Nanotechnology Now

Our NanoNews Digest Sponsors





Heifer International

Wikipedia Affiliate Button


DHgate

Home > Press > Carnegie Mellon Scientists Create Toolbox Of Fluorescent Probes in a Rainbow of Colors

The above figure illustrates three populations of yeast cells labeled with green, orange and red fluoromodules expressed on the cell surface.
The above figure illustrates three populations of yeast cells labeled with green, orange and red fluoromodules expressed on the cell surface.

Abstract:
Scientists at Carnegie Mellon University's Department of Chemistry and Molecular Biosensor and Imaging Center (MBIC) are advancing the state-of-the-art in live cell fluorescent imaging by developing a new class of fluorescent probes that span the spectrum Ś from violet to the near-infrared.

Carnegie Mellon Scientists Create Toolbox Of Fluorescent Probes in a Rainbow of Colors

San Francisco, CA | Posted on March 26th, 2010

The new technology, called fluoromodules, can be used to monitor biological activities of individual proteins in living cells in real time. At the 239th national meeting of the American Chemical Society, Carnegie Mellon chemists and MBIC scientists will discuss recent advances in their fluoromodule technology that have produced diverse and photostable probes.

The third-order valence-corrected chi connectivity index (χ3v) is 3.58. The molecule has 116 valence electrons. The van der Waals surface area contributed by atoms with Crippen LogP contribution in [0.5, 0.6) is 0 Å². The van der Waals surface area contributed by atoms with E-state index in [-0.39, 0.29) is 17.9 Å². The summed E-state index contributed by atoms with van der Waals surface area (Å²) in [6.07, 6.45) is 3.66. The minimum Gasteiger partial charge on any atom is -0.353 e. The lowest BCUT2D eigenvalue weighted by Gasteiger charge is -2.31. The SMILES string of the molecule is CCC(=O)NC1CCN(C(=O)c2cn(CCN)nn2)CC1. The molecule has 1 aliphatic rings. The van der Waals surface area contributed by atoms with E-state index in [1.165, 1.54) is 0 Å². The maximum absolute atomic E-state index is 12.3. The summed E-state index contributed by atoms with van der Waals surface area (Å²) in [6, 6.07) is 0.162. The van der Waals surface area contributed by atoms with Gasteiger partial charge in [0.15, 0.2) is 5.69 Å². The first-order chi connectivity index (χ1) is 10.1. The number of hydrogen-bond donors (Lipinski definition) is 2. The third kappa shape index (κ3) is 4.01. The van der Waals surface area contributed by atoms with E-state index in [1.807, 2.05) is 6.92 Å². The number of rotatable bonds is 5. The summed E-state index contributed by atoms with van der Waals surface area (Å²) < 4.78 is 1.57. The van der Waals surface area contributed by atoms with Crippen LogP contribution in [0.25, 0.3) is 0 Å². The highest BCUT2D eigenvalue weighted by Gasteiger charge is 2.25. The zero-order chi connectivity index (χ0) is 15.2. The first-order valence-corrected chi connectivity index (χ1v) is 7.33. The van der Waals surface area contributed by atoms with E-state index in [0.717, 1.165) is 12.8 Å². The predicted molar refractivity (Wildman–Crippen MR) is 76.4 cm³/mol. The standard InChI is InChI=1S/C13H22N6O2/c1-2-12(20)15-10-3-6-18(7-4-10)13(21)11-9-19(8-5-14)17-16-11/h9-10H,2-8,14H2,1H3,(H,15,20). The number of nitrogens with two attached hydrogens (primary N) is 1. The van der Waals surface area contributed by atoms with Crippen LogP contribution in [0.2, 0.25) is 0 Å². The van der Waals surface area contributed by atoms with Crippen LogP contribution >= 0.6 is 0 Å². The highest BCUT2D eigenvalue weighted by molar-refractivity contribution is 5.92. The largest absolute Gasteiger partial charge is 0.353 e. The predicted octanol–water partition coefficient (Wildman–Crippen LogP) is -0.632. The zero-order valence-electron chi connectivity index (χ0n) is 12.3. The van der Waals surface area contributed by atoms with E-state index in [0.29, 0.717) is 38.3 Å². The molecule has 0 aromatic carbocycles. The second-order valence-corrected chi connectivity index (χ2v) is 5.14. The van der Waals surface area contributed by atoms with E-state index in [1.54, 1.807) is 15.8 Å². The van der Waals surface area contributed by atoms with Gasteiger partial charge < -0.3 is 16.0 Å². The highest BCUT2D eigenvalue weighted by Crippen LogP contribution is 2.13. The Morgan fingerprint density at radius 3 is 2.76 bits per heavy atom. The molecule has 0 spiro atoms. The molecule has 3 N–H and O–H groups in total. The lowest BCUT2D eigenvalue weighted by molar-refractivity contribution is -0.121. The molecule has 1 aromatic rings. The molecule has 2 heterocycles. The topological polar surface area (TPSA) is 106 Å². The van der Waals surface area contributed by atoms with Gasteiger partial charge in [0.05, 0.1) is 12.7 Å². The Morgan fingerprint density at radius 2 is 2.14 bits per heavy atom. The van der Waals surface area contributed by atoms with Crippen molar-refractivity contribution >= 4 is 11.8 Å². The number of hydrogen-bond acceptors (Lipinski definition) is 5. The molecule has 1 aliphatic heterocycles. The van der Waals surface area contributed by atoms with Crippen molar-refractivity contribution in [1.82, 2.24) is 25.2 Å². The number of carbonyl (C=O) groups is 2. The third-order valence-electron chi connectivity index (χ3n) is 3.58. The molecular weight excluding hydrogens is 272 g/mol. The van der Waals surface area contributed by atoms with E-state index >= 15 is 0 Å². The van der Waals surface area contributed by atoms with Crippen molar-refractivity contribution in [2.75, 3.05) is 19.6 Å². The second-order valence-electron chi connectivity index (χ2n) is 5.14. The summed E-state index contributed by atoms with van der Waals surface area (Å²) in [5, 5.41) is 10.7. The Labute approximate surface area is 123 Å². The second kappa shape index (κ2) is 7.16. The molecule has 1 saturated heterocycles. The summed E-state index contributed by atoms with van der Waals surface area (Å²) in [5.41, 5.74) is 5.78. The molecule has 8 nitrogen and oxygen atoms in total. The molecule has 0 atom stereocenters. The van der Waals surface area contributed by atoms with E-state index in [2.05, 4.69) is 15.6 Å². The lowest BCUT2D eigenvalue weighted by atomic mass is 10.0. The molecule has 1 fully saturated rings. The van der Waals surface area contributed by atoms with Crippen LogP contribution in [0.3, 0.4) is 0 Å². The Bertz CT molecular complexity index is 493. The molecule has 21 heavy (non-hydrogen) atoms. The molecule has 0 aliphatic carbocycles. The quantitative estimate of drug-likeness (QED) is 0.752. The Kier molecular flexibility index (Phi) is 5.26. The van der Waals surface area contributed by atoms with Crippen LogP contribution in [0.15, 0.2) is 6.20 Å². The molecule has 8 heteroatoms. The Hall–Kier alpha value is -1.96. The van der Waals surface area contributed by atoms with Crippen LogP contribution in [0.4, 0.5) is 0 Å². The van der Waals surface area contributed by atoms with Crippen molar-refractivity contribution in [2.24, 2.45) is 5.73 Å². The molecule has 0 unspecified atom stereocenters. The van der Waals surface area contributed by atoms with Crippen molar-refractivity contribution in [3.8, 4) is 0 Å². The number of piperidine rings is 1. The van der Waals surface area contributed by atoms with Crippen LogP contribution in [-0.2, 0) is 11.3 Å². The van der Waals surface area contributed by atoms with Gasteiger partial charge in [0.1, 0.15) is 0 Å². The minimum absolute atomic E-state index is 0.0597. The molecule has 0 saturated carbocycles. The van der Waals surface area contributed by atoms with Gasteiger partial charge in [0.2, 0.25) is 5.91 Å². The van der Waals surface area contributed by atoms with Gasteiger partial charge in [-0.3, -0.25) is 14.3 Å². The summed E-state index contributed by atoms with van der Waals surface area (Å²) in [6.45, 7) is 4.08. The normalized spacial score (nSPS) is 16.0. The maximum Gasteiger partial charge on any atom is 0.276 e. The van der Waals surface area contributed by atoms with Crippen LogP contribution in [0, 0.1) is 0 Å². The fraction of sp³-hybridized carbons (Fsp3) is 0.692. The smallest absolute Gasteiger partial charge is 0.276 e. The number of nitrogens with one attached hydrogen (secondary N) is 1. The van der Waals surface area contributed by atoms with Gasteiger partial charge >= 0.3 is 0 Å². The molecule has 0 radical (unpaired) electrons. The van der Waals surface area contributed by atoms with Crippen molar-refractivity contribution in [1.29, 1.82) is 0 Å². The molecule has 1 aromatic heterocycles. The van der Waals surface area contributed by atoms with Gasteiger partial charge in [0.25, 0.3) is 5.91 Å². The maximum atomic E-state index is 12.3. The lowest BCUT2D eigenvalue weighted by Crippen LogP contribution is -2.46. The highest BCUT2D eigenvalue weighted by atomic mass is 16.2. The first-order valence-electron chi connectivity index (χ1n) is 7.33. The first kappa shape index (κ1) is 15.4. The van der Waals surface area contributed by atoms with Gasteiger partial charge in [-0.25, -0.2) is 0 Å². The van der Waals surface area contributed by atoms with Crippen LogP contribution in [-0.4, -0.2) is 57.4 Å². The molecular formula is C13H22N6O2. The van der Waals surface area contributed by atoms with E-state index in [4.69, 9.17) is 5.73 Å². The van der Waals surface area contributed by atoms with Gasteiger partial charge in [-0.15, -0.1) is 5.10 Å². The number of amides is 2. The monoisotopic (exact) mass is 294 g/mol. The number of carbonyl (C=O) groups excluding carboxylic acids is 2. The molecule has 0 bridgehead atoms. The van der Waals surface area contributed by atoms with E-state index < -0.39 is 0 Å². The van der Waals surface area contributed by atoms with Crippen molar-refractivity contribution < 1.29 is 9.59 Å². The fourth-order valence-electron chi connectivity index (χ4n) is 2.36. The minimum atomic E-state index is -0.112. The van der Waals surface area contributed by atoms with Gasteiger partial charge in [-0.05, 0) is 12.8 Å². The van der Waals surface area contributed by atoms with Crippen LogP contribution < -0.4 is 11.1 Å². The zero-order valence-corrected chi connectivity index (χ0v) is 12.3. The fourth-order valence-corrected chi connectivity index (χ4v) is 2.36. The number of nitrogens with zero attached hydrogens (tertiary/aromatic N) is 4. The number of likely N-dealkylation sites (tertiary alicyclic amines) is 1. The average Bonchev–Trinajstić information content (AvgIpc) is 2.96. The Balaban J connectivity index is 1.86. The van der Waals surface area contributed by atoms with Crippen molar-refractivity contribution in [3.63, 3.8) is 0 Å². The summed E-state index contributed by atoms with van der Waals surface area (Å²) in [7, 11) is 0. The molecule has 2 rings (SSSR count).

Fluoromodules, which consist of dye-protein complexes, provide alternatives to common fluorescent proteins, such as Green Fluorescent Protein (GFP), but with a wider selection of colors and the potential for significantly greater photostability, which allows scientists to image the dye for longer periods of time. This is made possible by the fact that the dye is noncovalently bound to the protein, which allows fresh dye to replace bleached dye.

"We initially isolated and characterized fluoromodules that generate fluorescence from the fluorogenic dyes thiazole orange and malachite green. We are now expanding our repertoire by synthesizing new dyes that emit in the orange and violet regions of the spectrum, and engineering proteins that bind to the new dyes with great affinity," said Chemistry Professor Bruce Armitage, co-director of the Center for Nucleic Acid Science and Technology at Carnegie Mellon and a member of the MBIC team developing the fluoromodules.